Anyway, following are attorney Seth Hipple and client Carla Gericke as guests on a tv show your humble chronicler works on, Capitol Access, out of Concord, NH, recorded on 10/28/2010. Carla was caught up in what a dispassionate observer would be hard-pressed to describe as anything but thuggery at a traffic stop in Weare back in March. You'll notice in the show that relying on law enforcement's video for "proofs that may be favorable" isn't exactly what one could characterize as a reliable strategy to achieve justice. No, it's not just an urban legend.

Your humble chronicler, too, found himself in a substantially similar "recording" situation with Weare PD just a few months later, only markedly and mercifully minus the thuggery -- despite being the orchestrated effect of other intentional and premeditated thuggery -- so even they seemed to be already well aware they grossly overstepped. My own stop was connected to yet another bit of controversy in which the same department finds itself (still) mired, related to its contemptible dealings with a small and mighty friendly business in town, Palmer's Tavern (tell co-owner George and barkeep Donna I sent ya -- I recommend a seasonal draft and a BBQ chicken pizza or a Burger Special). And regarding which controversy, rumor has it the Board of Selectmen had to step in and issue a "cease and desist," or maybe closer to a "restraining order" on the cops, so perhaps the broader message still needs to sink in. Needless to say, we still have some work to do...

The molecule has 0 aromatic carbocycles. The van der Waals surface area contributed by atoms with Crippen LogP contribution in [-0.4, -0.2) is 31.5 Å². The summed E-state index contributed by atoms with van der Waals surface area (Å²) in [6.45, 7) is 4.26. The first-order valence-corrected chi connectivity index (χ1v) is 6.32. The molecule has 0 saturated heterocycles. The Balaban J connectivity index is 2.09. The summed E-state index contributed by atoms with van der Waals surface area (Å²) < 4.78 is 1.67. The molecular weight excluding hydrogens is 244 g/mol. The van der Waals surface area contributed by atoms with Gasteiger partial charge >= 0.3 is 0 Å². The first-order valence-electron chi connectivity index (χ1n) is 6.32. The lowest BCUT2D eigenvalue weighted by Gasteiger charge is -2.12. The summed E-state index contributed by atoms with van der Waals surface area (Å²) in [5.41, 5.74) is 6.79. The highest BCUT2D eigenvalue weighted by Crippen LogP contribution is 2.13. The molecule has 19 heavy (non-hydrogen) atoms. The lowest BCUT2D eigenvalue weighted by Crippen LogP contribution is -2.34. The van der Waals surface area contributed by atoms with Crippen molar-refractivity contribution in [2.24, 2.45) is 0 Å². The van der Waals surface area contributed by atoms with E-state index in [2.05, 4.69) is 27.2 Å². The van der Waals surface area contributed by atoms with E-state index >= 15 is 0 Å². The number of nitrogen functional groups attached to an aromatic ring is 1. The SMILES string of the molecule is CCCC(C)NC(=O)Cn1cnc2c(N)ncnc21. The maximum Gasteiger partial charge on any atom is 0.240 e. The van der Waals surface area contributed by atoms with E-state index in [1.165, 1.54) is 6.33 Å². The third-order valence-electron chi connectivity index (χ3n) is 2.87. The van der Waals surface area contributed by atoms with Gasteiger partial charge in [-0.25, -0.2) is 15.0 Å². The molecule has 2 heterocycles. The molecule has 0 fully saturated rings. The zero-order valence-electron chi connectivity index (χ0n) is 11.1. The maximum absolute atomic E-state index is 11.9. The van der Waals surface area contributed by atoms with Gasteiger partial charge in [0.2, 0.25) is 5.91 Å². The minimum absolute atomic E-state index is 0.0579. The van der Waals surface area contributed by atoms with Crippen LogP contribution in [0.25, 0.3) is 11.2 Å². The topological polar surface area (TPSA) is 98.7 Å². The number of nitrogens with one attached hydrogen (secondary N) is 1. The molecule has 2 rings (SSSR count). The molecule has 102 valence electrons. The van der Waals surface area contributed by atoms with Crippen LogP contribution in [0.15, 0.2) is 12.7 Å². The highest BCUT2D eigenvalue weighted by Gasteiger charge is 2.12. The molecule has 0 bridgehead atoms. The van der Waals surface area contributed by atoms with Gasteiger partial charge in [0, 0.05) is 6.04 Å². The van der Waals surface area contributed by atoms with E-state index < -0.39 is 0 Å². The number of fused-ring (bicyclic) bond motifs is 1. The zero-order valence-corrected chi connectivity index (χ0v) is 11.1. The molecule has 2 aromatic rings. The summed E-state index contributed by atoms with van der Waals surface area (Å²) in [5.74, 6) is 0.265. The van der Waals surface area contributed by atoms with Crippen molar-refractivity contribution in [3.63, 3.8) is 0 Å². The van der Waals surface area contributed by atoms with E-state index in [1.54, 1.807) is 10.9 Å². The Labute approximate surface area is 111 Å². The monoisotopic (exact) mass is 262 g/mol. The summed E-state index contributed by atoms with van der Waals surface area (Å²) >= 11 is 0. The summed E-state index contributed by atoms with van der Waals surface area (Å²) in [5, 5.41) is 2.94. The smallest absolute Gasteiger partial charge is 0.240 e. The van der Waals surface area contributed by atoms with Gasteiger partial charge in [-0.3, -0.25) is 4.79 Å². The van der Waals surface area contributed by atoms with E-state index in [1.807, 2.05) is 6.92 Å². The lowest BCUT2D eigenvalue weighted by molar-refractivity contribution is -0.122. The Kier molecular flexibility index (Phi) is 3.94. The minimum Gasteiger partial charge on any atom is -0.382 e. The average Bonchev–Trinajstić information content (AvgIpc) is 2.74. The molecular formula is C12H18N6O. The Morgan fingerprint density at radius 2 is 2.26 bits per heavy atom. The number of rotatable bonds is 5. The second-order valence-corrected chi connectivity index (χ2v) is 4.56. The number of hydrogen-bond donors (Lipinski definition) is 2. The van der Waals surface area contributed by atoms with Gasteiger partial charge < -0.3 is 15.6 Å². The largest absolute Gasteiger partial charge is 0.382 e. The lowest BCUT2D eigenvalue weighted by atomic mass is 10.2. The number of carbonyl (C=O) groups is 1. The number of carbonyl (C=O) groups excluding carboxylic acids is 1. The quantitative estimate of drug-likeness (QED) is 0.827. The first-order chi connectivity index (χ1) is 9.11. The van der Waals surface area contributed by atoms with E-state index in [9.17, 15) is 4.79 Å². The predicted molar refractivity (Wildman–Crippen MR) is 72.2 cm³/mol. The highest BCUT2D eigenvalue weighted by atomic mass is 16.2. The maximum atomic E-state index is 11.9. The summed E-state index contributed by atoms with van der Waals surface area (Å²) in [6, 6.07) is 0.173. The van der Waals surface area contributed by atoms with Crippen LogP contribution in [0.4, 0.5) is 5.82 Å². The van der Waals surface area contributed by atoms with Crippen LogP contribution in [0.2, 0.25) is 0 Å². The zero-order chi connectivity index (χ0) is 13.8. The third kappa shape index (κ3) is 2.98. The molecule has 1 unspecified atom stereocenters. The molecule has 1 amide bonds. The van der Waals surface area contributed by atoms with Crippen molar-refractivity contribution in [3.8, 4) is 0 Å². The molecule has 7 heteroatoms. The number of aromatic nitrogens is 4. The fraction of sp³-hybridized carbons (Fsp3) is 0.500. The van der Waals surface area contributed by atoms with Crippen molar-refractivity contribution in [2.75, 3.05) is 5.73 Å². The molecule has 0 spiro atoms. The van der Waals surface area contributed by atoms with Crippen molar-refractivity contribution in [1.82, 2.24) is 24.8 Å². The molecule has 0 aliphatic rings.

UPDATE: More Radley Balko here, from the January 2011 'Reason' magazine.